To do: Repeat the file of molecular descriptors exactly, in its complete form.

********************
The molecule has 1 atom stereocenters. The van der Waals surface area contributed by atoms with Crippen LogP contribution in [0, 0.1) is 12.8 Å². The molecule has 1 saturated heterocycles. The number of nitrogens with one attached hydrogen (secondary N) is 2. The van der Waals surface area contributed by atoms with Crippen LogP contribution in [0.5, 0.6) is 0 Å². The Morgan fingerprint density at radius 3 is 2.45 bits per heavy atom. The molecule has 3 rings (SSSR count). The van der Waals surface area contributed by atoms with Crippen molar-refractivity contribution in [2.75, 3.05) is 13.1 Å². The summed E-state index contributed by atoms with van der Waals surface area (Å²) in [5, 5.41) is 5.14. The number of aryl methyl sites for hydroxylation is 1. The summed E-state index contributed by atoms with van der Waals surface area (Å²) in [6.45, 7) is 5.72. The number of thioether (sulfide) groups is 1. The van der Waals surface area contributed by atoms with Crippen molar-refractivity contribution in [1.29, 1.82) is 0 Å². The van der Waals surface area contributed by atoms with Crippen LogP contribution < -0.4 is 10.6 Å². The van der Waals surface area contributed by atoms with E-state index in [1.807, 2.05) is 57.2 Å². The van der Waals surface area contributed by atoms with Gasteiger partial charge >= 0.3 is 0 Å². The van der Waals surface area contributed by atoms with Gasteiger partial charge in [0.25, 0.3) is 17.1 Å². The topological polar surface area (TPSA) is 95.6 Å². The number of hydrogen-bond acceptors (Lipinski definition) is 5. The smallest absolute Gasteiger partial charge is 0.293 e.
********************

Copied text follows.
The molecule has 1 atom stereocenters. The van der Waals surface area contributed by atoms with Crippen LogP contribution in [0, 0.1) is 12.8 Å². The molecule has 1 saturated heterocycles. The number of nitrogens with one attached hydrogen (secondary N) is 2. The van der Waals surface area contributed by atoms with Crippen LogP contribution in [0.5, 0.6) is 0 Å². The Morgan fingerprint density at radius 3 is 2.45 bits per heavy atom. The molecule has 3 rings (SSSR count). The van der Waals surface area contributed by atoms with Crippen molar-refractivity contribution in [2.75, 3.05) is 13.1 Å². The summed E-state index contributed by atoms with van der Waals surface area (Å²) in [5, 5.41) is 5.14. The number of aryl methyl sites for hydroxylation is 1. The summed E-state index contributed by atoms with van der Waals surface area (Å²) in [6.45, 7) is 5.72. The number of thioether (sulfide) groups is 1. The van der Waals surface area contributed by atoms with Crippen molar-refractivity contribution in [1.29, 1.82) is 0 Å². The van der Waals surface area contributed by atoms with Crippen LogP contribution < -0.4 is 10.6 Å². The van der Waals surface area contributed by atoms with E-state index in [1.807, 2.05) is 57.2 Å². The van der Waals surface area contributed by atoms with Gasteiger partial charge >= 0.3 is 0 Å². The van der Waals surface area contributed by atoms with Gasteiger partial charge in [0.25, 0.3) is 17.1 Å². The topological polar surface area (TPSA) is 95.6 Å². The number of hydrogen-bond acceptors (Lipinski definition) is 5. The smallest absolute Gasteiger partial charge is 0.293 e.